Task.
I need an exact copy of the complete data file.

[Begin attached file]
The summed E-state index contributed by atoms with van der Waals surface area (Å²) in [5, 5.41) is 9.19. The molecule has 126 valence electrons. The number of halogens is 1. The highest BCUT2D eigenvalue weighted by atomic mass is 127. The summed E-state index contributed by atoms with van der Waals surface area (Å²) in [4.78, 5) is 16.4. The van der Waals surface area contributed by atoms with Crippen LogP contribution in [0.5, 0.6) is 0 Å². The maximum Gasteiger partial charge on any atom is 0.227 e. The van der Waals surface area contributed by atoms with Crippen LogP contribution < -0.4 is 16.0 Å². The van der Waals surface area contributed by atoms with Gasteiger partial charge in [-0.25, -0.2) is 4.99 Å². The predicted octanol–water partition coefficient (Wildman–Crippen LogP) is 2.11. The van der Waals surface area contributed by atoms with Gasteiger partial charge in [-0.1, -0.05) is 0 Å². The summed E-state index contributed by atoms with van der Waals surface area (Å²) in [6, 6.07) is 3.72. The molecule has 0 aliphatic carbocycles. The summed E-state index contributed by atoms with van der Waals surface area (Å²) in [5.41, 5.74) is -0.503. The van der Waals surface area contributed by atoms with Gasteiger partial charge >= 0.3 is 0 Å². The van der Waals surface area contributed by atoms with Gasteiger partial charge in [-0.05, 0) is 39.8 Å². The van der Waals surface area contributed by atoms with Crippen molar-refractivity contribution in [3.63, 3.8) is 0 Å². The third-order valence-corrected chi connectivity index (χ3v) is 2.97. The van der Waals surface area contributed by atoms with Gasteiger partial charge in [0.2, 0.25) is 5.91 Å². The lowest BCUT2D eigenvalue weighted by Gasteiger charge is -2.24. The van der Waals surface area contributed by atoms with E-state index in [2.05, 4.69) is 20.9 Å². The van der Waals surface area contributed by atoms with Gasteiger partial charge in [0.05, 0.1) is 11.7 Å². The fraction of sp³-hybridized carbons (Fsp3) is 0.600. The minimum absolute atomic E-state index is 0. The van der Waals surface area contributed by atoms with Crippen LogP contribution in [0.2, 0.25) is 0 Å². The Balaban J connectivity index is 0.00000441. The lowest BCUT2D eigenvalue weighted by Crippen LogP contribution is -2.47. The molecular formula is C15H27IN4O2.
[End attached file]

The summed E-state index contributed by atoms with van der Waals surface area (Å²) in [5, 5.41) is 9.19. The molecule has 126 valence electrons. The number of halogens is 1. The highest BCUT2D eigenvalue weighted by atomic mass is 127. The summed E-state index contributed by atoms with van der Waals surface area (Å²) in [4.78, 5) is 16.4. The van der Waals surface area contributed by atoms with Crippen LogP contribution in [0.5, 0.6) is 0 Å². The maximum Gasteiger partial charge on any atom is 0.227 e. The van der Waals surface area contributed by atoms with Crippen LogP contribution < -0.4 is 16.0 Å². The van der Waals surface area contributed by atoms with Gasteiger partial charge in [-0.25, -0.2) is 4.99 Å². The predicted octanol–water partition coefficient (Wildman–Crippen LogP) is 2.11. The van der Waals surface area contributed by atoms with Gasteiger partial charge in [-0.1, -0.05) is 0 Å². The summed E-state index contributed by atoms with van der Waals surface area (Å²) in [6, 6.07) is 3.72. The molecule has 0 aliphatic carbocycles. The summed E-state index contributed by atoms with van der Waals surface area (Å²) in [5.41, 5.74) is -0.503. The van der Waals surface area contributed by atoms with Gasteiger partial charge >= 0.3 is 0 Å². The van der Waals surface area contributed by atoms with Gasteiger partial charge in [-0.05, 0) is 39.8 Å². The van der Waals surface area contributed by atoms with Crippen molar-refractivity contribution in [3.63, 3.8) is 0 Å². The third-order valence-corrected chi connectivity index (χ3v) is 2.97. The van der Waals surface area contributed by atoms with Gasteiger partial charge in [0.2, 0.25) is 5.91 Å². The lowest BCUT2D eigenvalue weighted by Gasteiger charge is -2.24. The van der Waals surface area contributed by atoms with E-state index in [2.05, 4.69) is 20.9 Å². The van der Waals surface area contributed by atoms with Gasteiger partial charge in [0.05, 0.1) is 11.7 Å². The fraction of sp³-hybridized carbons (Fsp3) is 0.600. The minimum absolute atomic E-state index is 0. The van der Waals surface area contributed by atoms with Crippen LogP contribution in [0.2, 0.25) is 0 Å². The Balaban J connectivity index is 0.00000441. The lowest BCUT2D eigenvalue weighted by Crippen LogP contribution is -2.47. The molecular formula is C15H27IN4O2.